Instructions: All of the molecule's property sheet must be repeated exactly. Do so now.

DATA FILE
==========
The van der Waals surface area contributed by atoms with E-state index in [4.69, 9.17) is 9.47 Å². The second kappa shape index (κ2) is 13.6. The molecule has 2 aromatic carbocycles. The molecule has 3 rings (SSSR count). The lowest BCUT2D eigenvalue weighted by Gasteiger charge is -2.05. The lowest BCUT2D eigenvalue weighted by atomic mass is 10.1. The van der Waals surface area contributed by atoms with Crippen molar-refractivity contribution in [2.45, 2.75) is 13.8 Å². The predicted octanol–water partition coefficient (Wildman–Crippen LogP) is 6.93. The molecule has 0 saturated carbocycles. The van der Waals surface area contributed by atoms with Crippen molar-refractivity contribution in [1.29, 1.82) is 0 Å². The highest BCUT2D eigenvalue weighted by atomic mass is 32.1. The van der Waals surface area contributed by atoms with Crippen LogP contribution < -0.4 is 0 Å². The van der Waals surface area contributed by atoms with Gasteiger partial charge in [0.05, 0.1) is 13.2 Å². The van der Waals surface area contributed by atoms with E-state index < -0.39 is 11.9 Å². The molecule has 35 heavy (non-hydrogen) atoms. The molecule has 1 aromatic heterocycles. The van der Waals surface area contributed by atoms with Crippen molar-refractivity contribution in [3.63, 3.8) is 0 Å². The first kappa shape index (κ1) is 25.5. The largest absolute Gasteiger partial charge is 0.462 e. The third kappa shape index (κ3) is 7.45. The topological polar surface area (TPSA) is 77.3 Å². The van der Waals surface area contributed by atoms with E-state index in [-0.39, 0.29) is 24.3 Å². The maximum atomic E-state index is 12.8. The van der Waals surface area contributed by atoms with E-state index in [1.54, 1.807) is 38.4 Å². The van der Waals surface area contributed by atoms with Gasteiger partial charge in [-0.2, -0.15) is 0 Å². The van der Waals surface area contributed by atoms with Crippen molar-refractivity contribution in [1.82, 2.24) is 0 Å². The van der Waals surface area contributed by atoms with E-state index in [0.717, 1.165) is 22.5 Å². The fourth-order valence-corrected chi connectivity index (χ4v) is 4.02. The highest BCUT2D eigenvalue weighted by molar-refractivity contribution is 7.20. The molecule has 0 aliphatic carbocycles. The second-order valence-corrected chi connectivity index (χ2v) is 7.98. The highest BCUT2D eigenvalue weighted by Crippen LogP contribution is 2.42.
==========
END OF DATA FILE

The van der Waals surface area contributed by atoms with E-state index in [4.69, 9.17) is 9.47 Å². The second kappa shape index (κ2) is 13.6. The molecule has 2 aromatic carbocycles. The molecule has 3 rings (SSSR count). The lowest BCUT2D eigenvalue weighted by Gasteiger charge is -2.05. The lowest BCUT2D eigenvalue weighted by atomic mass is 10.1. The van der Waals surface area contributed by atoms with Crippen molar-refractivity contribution in [2.45, 2.75) is 13.8 Å². The predicted octanol–water partition coefficient (Wildman–Crippen LogP) is 6.93. The molecule has 0 saturated carbocycles. The van der Waals surface area contributed by atoms with Crippen molar-refractivity contribution in [1.29, 1.82) is 0 Å². The highest BCUT2D eigenvalue weighted by atomic mass is 32.1. The van der Waals surface area contributed by atoms with Crippen LogP contribution < -0.4 is 0 Å². The van der Waals surface area contributed by atoms with Gasteiger partial charge in [0.05, 0.1) is 13.2 Å². The van der Waals surface area contributed by atoms with E-state index < -0.39 is 11.9 Å². The molecule has 35 heavy (non-hydrogen) atoms. The molecule has 1 aromatic heterocycles. The van der Waals surface area contributed by atoms with Crippen molar-refractivity contribution in [3.63, 3.8) is 0 Å². The first kappa shape index (κ1) is 25.5. The largest absolute Gasteiger partial charge is 0.462 e. The third kappa shape index (κ3) is 7.45. The topological polar surface area (TPSA) is 77.3 Å². The van der Waals surface area contributed by atoms with E-state index in [-0.39, 0.29) is 24.3 Å². The maximum atomic E-state index is 12.8. The van der Waals surface area contributed by atoms with E-state index in [1.54, 1.807) is 38.4 Å². The van der Waals surface area contributed by atoms with Gasteiger partial charge in [-0.2, -0.15) is 0 Å². The van der Waals surface area contributed by atoms with Crippen molar-refractivity contribution in [1.82, 2.24) is 0 Å². The van der Waals surface area contributed by atoms with E-state index in [0.717, 1.165) is 22.5 Å². The fourth-order valence-corrected chi connectivity index (χ4v) is 4.02. The highest BCUT2D eigenvalue weighted by molar-refractivity contribution is 7.20. The molecule has 0 aliphatic carbocycles. The second-order valence-corrected chi connectivity index (χ2v) is 7.98. The highest BCUT2D eigenvalue weighted by Crippen LogP contribution is 2.42.